There's a theme in the movie where Gary kind of starts to have the realization about what's going on — that there are otherworldly forces — and he's happy he's telling the others what's going on, and he's smiling. He's smiling because it's easier for him to accept that there might be an alien invasion than it is for him to accept that he's old, or that the town is pretty mediocre and not really worth eulogizing. It was exactly the same for me when I'd go back home. The scene with the bully — the bully that doesn't recognize Peter — that happened to me. I remember saying to a friend of mine, "Every time I go home, it feels like Invasion of the Body Snatchers. It feels like there's somebody changing the town every time I go away."
Edgar, I know that you and Simon write the scripts for these films, but Nick, I'm curious what your involvement in that process is?
Frost: I'm usually the first person to get the script after they finish the first draft, and being an executive producer, I'll do a notes pass on the whole thing. Which, I must say, there's never a lot there — the scripts are always in great shape — so it's just more of what I think about it: What I think of the characters, or maybe this joke would work better here. And then they get it back and we spend three or four days going through the whole thing, line by line. And that's it. From there, a new draft is generated.
The thing is you can't take things personally. These are my opinions, and if they don't work, that's fine. We move on. That's the good thing about being mates — you don't feel injured or wounded, it's just part of the process, and we're all trying to push for the best thing possible.
With this trilogy, you've done a zombie movie, a buddy cop movie, and now an alien invasion movie. Were there any other genres you considered instead?
Wright: I don't know, really. What's nice about these [films] and why we haven't done sequels is because we like telling different stories. People like to say they're sort of spoofs of those genres, but we like to think of them as entries into those genres. They are a cop movie, a zombie movie, and a sci-fi movie. But then on top of that — much like the movies we loved growing up, which is sort of all the great sci-fi and horror movies that are rich in metaphor — we sort of realized that you're using those genres to sort of smuggle in something else. I like to think of them as Trojan Horses — you're making a sci-fi movie, but what you're smuggling in is actually a movie about mid-life crisis.
Frost: It's secretly a Ken Loach film.
Wright: Yes! Like a Mike Leigh film under the guise of an alien invasion film. What more do you want?! More people should see Mike Leigh's films, so this is our roundabout way of doing it. We even brought Eddie Marsan, who's kind of a Mike Leigh ringer.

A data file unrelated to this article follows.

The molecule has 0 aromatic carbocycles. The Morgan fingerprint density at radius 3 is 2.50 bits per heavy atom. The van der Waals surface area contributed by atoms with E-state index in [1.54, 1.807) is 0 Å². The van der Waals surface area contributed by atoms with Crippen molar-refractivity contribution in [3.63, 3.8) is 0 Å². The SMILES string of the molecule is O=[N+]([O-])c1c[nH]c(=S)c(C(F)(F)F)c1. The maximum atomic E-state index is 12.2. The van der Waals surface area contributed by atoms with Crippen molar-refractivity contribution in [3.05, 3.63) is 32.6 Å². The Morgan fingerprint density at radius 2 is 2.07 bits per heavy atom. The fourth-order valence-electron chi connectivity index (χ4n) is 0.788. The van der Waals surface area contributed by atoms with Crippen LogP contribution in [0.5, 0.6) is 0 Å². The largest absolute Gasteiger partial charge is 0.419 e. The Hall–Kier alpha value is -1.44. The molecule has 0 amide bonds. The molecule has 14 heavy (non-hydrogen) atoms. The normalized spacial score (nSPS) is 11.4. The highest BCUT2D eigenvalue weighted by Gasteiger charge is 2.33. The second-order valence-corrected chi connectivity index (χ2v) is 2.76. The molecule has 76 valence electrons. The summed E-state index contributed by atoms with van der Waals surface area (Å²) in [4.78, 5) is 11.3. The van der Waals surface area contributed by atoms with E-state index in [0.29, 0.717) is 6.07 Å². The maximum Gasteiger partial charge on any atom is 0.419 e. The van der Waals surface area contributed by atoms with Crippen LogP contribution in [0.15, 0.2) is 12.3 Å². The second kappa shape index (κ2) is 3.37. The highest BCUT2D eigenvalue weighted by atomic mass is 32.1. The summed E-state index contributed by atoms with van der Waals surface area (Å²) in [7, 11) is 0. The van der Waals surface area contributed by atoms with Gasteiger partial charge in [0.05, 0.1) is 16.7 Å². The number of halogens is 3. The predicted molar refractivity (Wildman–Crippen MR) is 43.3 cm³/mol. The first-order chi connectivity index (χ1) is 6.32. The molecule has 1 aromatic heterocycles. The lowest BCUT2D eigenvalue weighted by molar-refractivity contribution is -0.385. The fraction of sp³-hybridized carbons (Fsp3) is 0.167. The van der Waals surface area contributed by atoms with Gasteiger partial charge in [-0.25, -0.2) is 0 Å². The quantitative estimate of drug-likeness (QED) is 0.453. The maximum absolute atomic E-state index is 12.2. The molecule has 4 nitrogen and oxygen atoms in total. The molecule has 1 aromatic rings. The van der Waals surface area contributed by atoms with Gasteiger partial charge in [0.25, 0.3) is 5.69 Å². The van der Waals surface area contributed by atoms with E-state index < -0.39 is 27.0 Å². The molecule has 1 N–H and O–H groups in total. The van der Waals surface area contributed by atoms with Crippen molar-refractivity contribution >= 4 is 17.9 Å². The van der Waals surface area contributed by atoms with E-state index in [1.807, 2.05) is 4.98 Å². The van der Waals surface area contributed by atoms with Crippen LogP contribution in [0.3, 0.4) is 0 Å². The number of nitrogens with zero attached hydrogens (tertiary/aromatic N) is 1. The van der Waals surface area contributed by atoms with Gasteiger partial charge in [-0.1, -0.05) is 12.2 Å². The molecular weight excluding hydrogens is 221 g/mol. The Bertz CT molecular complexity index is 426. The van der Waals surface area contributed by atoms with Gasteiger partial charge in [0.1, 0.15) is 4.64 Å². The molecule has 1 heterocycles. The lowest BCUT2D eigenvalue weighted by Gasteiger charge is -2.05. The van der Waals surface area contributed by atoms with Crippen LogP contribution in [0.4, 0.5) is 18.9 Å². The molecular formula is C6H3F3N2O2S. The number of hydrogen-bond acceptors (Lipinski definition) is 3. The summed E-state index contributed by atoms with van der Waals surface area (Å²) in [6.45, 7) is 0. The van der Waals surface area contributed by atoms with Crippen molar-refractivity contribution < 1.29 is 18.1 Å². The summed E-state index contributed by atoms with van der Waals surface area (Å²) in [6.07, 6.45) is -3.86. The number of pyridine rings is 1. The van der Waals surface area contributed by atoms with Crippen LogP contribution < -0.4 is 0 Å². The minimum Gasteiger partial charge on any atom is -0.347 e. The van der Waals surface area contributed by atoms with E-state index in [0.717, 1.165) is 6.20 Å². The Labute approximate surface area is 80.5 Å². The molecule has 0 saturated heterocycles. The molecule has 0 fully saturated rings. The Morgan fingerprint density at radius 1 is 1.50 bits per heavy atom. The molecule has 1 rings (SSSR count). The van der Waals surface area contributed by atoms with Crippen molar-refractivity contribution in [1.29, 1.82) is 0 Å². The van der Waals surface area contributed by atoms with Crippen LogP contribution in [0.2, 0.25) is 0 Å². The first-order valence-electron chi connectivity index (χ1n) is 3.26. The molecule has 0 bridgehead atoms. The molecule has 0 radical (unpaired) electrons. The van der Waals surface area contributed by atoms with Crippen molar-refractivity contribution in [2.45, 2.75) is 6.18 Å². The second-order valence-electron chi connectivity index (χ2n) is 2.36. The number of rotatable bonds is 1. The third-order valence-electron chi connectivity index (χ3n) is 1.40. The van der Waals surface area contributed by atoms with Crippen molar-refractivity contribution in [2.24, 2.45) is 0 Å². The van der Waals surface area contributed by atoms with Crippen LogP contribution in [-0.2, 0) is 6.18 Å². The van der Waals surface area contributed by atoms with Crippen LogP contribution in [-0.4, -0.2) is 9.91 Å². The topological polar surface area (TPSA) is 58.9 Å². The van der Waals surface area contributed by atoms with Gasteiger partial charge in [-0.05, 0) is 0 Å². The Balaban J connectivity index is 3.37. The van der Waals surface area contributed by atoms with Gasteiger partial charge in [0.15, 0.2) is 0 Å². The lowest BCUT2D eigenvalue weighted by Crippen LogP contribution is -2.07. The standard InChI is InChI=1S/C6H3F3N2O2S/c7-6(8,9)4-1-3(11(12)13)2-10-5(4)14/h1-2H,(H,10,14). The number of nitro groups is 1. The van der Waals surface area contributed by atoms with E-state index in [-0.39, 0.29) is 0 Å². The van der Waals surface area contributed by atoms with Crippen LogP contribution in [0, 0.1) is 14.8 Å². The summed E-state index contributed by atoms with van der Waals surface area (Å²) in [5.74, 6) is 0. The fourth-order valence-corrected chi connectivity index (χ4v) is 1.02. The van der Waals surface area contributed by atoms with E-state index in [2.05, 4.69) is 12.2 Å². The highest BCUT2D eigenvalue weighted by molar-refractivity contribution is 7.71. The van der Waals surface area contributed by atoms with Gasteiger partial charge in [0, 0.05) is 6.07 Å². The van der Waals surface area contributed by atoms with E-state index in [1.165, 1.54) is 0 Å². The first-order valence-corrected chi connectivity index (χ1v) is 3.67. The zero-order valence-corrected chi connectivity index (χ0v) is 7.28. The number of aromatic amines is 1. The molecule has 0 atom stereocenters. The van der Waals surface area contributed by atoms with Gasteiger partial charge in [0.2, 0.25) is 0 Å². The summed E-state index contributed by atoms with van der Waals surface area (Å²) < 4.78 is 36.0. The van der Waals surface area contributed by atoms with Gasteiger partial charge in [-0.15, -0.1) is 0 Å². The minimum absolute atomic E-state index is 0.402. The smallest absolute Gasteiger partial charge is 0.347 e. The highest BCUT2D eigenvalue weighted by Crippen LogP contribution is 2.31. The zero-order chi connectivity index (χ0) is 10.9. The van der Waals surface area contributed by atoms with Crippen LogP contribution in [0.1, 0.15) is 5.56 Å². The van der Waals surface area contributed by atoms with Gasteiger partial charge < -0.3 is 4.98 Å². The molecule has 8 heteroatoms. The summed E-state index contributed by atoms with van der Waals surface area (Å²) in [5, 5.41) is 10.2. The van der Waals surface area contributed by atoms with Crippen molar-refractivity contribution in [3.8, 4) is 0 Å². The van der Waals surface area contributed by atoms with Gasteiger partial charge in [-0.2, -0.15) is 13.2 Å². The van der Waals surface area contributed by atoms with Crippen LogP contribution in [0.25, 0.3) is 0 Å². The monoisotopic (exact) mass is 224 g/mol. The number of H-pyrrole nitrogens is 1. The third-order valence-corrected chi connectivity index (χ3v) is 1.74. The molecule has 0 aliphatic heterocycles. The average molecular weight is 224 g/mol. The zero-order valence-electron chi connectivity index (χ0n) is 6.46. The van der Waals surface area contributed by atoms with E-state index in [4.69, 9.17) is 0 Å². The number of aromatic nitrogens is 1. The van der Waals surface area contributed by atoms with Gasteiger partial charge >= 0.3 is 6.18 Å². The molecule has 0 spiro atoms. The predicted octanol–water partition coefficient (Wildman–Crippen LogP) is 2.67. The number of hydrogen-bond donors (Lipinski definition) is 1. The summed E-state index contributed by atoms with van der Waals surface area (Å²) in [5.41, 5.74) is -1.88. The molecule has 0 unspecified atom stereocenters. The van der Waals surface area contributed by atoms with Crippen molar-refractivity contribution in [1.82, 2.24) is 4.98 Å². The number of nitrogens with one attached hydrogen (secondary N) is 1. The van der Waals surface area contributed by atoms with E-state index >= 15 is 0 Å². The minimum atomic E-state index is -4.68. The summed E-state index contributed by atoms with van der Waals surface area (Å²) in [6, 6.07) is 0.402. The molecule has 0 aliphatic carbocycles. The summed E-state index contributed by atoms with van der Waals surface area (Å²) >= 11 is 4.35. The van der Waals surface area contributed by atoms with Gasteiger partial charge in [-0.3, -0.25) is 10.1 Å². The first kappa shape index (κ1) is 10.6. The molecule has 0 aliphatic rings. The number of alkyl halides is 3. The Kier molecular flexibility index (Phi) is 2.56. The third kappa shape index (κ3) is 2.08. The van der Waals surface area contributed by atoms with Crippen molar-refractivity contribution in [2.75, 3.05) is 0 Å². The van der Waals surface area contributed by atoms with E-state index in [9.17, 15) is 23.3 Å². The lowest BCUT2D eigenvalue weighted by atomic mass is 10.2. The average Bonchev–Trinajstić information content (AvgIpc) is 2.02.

Your films have a very distinctly English sense of humor. Did you ever worry that they wouldn't translate for international audiences?
Wright: Well, I think when we made Shaun of the Dead, we were very pleasantly surprised with how embraced it was — especially in North America. There wasn't anything people didn't seem to get. So once that happened, it emboldened us to keep it very British for Hot Fuzz and [The World's End] — because that's what distinguishes those movies. The truth is, if we had twice the budget, the studio would probably make us put an American actor in it, or strip away some of the idiosyncrasies. And I don't think the fans of our previous movies would want that. I think people like the movies because they give you a window into our culture, in the same way that when we watch an American movie, we learn about that culture. We've sat through plenty of jokes about baseball and stuff that we don't fully understand.
Frost: I think it's about respecting your audience and imagining that they have a brain and are smart enough to watch and enjoy something that isn't American. Once you start diluting the thing people liked in the first place to try to appeal to more people, then you have a problem.
What are your all-time favorite sci-fi movies?
Wright: I'll pick a British one and an American one. A great British one that I think is a really great movie and really timeless is Village of the Damned, which is based on John Wyndham's The Midwich Cuckoos. And an American one — even though the Don Siegler original is great — I really love Philip Kaufman's remake of Invasion of the Body Snatchers. I think that's fantastic, it's one of my favorite movies.
Frost: Because it's so creepy. By the time you realize what's happening, it's already happened. They don't land and start firing shit off. They're all around you.
Wright: I particularly love those paranoid films because it's not like War of the Worlds, where they're going to blast the shit out of everything and terraform the planet, it's like it's already happened and you're already in the invasion. I call them quiet invasion movies. John Wyndham, who wrote The Day of the Triffids and The Midwich Cuckoos, used to get criticized by Brian August — another sci-fi writer — for writing what he called "cozy catastrophes." Like a very middle-class apocalypse. I would here that phrase "cozy catastrophes" and think "Oh yeah, that sounds pretty cool!" I would say Shaun of the Dead and The World's End are cozy catastrophes.